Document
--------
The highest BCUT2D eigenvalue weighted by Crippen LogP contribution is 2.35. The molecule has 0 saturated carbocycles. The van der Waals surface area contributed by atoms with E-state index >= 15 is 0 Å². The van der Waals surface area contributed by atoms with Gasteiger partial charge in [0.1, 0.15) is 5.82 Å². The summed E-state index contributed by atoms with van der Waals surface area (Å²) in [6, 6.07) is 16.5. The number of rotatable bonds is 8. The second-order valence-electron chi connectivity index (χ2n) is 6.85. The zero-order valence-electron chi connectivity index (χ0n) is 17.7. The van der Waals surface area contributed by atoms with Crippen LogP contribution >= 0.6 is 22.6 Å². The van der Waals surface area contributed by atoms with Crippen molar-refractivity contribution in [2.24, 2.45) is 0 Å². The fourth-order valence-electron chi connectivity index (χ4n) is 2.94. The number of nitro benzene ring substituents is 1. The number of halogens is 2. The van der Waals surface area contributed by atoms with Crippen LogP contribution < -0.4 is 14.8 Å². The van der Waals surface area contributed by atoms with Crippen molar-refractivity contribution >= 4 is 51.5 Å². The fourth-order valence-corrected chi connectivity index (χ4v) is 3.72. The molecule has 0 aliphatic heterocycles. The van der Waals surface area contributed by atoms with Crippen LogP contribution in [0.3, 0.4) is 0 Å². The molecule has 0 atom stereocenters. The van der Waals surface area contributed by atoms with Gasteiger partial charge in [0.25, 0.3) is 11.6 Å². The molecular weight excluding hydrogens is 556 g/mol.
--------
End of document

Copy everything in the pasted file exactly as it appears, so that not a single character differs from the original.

The highest BCUT2D eigenvalue weighted by Crippen LogP contribution is 2.35. The molecule has 0 saturated carbocycles. The van der Waals surface area contributed by atoms with E-state index >= 15 is 0 Å². The van der Waals surface area contributed by atoms with Gasteiger partial charge in [0.1, 0.15) is 5.82 Å². The summed E-state index contributed by atoms with van der Waals surface area (Å²) in [6, 6.07) is 16.5. The number of rotatable bonds is 8. The second-order valence-electron chi connectivity index (χ2n) is 6.85. The zero-order valence-electron chi connectivity index (χ0n) is 17.7. The van der Waals surface area contributed by atoms with Crippen LogP contribution >= 0.6 is 22.6 Å². The van der Waals surface area contributed by atoms with Crippen molar-refractivity contribution in [2.24, 2.45) is 0 Å². The fourth-order valence-electron chi connectivity index (χ4n) is 2.94. The number of nitro benzene ring substituents is 1. The number of halogens is 2. The van der Waals surface area contributed by atoms with Crippen LogP contribution < -0.4 is 14.8 Å². The van der Waals surface area contributed by atoms with Crippen molar-refractivity contribution >= 4 is 51.5 Å². The fourth-order valence-corrected chi connectivity index (χ4v) is 3.72. The molecule has 0 aliphatic heterocycles. The van der Waals surface area contributed by atoms with Crippen LogP contribution in [0.3, 0.4) is 0 Å². The molecule has 0 atom stereocenters. The van der Waals surface area contributed by atoms with Gasteiger partial charge in [0.25, 0.3) is 11.6 Å². The molecular weight excluding hydrogens is 556 g/mol.